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Despite common fluctuations in price, Bitcoin‘s performance throughout 2019 was somewhat unremarkable.
We’ve taken a closer look at the cryptocurrency‘s price movements, focusing specifically on its performance during Q4 2019.
But, first, let’s briefly recap Bitcoin‘s performance during the first nine months of the year.
Bitcoin BTC was relatively stable from January to March 2019.
It started the year off at $3,717 and a brief 9-percent increase in its trading price saw it surpass the $4,000 barrier during the first week of January.
The upward trend was short-lived, though. Within a month, its price fell to a low of $3,358 on February 7.
From then on, Bitcoin demonstrated some relative stability but experienced a notable drop at the end of February where its trading value dropped 8 percent from $4,106 — its highest price during Q1 — to $3,784 over a 24-hour period.
By March, Bitcoin had almost equaled its quarter high and closed trading at $4,092, representing a modest 10-percent growth for the quarter.
The second quarter of 2019 proved to be much more fruitful for investors and hodlers.
Bitcoin opened April at $4,125 — marking the start of a three-month-long rally.
Over Q2, Bitcoin set numerous records for reaching prices that hadn’t been seen over the previous 12 months.
At the height of summer, in July, Bitcoin opened above the $10,000 mark, hitting $10,442.80 on the first day of the month. It then went on to surpass $11,000 within the first two weeks of the quarter.
The quarter‘s highest value was hit in early August, when the digital currency surpassed $11,000, trading at $11,815.04 on August 7.
However, a week later, on August 14, Bitcoin’s trading price decreased by 14 percent, stabilizing at $10,137.88.
The month of August ended with Bitcoin trading well below $10,000, and costing just $9,462.50 on August 31.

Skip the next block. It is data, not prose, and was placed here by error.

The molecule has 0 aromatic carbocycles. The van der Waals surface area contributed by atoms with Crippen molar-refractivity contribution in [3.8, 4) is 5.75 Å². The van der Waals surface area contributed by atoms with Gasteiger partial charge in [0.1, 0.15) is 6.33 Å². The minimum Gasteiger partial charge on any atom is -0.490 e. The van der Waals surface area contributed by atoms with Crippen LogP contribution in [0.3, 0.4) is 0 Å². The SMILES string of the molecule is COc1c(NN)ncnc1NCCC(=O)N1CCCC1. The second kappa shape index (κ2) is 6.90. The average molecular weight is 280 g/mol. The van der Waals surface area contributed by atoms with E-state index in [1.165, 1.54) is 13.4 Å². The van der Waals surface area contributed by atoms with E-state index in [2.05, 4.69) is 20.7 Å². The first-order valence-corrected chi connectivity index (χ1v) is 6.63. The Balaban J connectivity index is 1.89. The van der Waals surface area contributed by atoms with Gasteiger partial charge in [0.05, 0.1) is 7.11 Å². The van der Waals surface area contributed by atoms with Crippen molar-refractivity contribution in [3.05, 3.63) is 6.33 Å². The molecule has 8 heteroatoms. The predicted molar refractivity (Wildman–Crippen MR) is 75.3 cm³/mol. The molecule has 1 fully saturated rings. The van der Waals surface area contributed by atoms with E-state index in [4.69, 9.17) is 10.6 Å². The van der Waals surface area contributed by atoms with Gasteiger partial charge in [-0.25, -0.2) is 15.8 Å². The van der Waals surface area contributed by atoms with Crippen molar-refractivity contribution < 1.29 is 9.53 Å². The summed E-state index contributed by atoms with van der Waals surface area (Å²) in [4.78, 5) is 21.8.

Bitcoin started trading at $9,603.10 on September 1, increasing by 7 percent and hitting $10,363.03 the following day.
The digital currency hovered around the $10,000 mark for most of the month, until it dropped to $9931.40 on September 21 and continued to plummet over the next three days, leaving it sitting at $8,549.93 on September 24. Its lowest value for Q3 was reached on September 29 when it was trading $7,994.55.
October saw Bitcoin trade at prices unseen since the previous month of June.
It was hovering around $8,343.93 before falling by 5 percent to $7879.23 on October 6. It then recovered slightly, reaching $8195.13 the following day.
The biggest drop happened October 24, when the cryptocurrency plummeted to $7421.20.
Three days later, on October 27, Bitcoin would gain momentum to reach both the month’s and quarter‘s high at $9595.34.
By October 31, the cryptocurrency was trading at $9160.55.
Bitcoin remained relatively stable during the first few days of November 2019, maintaining around and above the $9,100 mark.
It jumped to $9,396.19 on November 4 before dramatically dropping to $8,771.30 on November 9.
The cryptocurrency remained well below the $8,000 mark for the rest of the month, finishing on $7,528.47 on November 30.
On December 1, Bitcoin was sitting at $7,265.69 and it remained above the $7,000 mark during the first fortnight of the month.
The cryptocurrency experienced somewhat of a rally mid-month, hitting $6,861.92 on December 16 and going on to reach $7,252.71 on December 18.